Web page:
Designated driving among college students

Alicia Barr, David Mackinnon

Research output: Contribution to journalArticlepeer-review

27 Scopus citations

Abstract

Objective: We studied the frequency of designated driver use, predictors of designated driver use, whether designated drivers use alcohol, and barriers to using a designated driver. Method: Undergraduates at Arizona State University (N = 544) completed a questionnaire assessing designated driver use. The mean age of participants was 20.6 years old and 52% were male. Criterion for inclusion in the study was that participants had consumed alcohol at least one time. Results: Eighty-six percent (86%) of participants had used a designated driver. Monthly alcohol use and driving to drinking destinations were positively associated with designated driver use. Ninety- four percent of participants indicated that their designated driver occasionally consumed alcohol. The most frequent reason for not using a designated driver was, 'I stayed where I was drinking until I was sober' (37%). Less alcohol use among friends was associated with sounder methods of designated driver selection. Conclusions: Findings suggest those groups at risk for alcohol-related driving accidents tend to use designated drivers at high rates, but these groups tend to choose designated drivers who consume alcohol.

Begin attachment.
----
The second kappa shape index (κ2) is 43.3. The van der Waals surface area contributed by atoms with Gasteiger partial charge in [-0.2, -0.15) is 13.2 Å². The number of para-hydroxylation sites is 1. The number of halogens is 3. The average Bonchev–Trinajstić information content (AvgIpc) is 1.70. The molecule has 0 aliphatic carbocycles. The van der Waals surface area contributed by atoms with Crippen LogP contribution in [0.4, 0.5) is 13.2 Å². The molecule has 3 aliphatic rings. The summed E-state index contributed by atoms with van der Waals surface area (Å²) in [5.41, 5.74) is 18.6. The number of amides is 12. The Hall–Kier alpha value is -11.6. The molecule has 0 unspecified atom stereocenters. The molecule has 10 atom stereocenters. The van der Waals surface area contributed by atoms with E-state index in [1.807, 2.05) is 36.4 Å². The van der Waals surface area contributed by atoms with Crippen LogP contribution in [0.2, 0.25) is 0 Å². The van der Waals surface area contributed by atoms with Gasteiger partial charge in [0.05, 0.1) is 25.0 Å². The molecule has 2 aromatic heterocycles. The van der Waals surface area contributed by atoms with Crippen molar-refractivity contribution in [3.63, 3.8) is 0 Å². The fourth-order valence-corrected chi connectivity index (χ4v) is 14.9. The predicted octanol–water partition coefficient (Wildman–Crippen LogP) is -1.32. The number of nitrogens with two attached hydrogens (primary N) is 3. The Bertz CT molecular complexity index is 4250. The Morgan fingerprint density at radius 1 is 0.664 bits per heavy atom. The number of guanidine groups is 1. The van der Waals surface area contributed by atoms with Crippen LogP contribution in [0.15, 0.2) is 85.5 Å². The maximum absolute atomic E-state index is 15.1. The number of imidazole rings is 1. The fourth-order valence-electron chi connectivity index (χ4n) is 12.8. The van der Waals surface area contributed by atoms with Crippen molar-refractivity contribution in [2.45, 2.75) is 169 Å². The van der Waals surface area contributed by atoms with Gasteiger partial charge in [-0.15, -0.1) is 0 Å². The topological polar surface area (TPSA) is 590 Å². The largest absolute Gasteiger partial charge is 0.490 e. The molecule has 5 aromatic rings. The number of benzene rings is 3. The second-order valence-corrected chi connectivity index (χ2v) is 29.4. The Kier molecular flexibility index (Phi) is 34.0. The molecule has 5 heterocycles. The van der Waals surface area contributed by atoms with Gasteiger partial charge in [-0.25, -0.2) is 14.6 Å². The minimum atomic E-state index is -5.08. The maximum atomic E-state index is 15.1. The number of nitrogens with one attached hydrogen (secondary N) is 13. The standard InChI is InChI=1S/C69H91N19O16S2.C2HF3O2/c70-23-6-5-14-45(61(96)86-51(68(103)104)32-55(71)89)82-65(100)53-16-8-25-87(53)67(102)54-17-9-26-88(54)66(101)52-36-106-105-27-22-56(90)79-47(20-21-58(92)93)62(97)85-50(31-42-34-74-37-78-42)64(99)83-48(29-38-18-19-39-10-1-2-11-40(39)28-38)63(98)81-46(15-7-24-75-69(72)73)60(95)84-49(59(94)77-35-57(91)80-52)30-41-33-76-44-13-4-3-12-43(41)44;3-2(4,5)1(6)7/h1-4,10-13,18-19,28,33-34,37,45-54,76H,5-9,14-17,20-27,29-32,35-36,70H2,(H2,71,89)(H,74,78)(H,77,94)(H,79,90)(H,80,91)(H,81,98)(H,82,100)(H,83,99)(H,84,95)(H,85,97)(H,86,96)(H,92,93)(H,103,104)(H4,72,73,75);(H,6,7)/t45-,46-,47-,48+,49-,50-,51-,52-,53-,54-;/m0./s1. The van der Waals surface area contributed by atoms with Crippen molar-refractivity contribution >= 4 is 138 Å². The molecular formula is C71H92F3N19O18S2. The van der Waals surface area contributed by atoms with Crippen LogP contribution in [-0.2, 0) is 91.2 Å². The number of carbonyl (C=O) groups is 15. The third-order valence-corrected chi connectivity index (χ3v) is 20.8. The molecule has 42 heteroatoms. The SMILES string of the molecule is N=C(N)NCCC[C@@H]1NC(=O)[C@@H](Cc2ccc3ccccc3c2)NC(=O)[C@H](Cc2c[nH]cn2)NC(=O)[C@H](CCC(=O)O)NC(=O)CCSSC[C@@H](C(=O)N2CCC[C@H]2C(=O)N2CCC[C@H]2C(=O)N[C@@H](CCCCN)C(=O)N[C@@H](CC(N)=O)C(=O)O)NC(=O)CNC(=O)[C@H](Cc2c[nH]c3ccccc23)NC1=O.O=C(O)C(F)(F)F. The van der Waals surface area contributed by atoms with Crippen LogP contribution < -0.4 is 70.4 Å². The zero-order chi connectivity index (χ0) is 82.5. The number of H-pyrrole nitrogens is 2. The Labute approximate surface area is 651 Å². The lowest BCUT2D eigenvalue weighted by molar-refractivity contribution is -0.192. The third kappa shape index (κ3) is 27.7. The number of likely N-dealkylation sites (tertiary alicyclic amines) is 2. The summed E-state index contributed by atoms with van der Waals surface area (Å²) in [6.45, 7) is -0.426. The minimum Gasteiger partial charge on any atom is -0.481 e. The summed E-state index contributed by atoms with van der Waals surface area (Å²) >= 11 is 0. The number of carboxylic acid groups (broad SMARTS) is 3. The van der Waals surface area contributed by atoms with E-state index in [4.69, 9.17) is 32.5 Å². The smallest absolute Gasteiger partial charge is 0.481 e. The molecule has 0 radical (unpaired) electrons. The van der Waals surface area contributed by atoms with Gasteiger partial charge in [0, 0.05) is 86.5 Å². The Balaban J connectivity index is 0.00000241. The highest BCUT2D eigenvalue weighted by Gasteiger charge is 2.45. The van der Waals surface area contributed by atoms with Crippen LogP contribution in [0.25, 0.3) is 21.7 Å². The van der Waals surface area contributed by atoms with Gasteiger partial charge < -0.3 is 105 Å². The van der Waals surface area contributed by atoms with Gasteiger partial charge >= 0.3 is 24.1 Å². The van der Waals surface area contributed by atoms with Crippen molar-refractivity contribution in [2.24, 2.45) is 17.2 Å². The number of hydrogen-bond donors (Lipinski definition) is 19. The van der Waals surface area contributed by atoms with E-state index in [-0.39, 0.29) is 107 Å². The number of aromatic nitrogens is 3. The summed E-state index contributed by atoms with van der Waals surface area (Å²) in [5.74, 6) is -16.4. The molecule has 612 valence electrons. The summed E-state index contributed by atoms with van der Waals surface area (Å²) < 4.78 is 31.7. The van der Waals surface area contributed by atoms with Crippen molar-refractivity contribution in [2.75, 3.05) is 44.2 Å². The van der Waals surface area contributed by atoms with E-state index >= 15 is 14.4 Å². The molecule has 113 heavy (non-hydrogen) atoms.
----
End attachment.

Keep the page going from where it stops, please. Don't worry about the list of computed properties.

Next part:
Original languageEnglish (US)
Pages (from-to)549-554
Number of pages6
JournalJournal of Studies on Alcohol
Volume59
Issue number5
DOIs
StatePublished - Sep 1998

ASJC Scopus subject areas

  • Medicine (miscellaneous)
  • Psychology(all)

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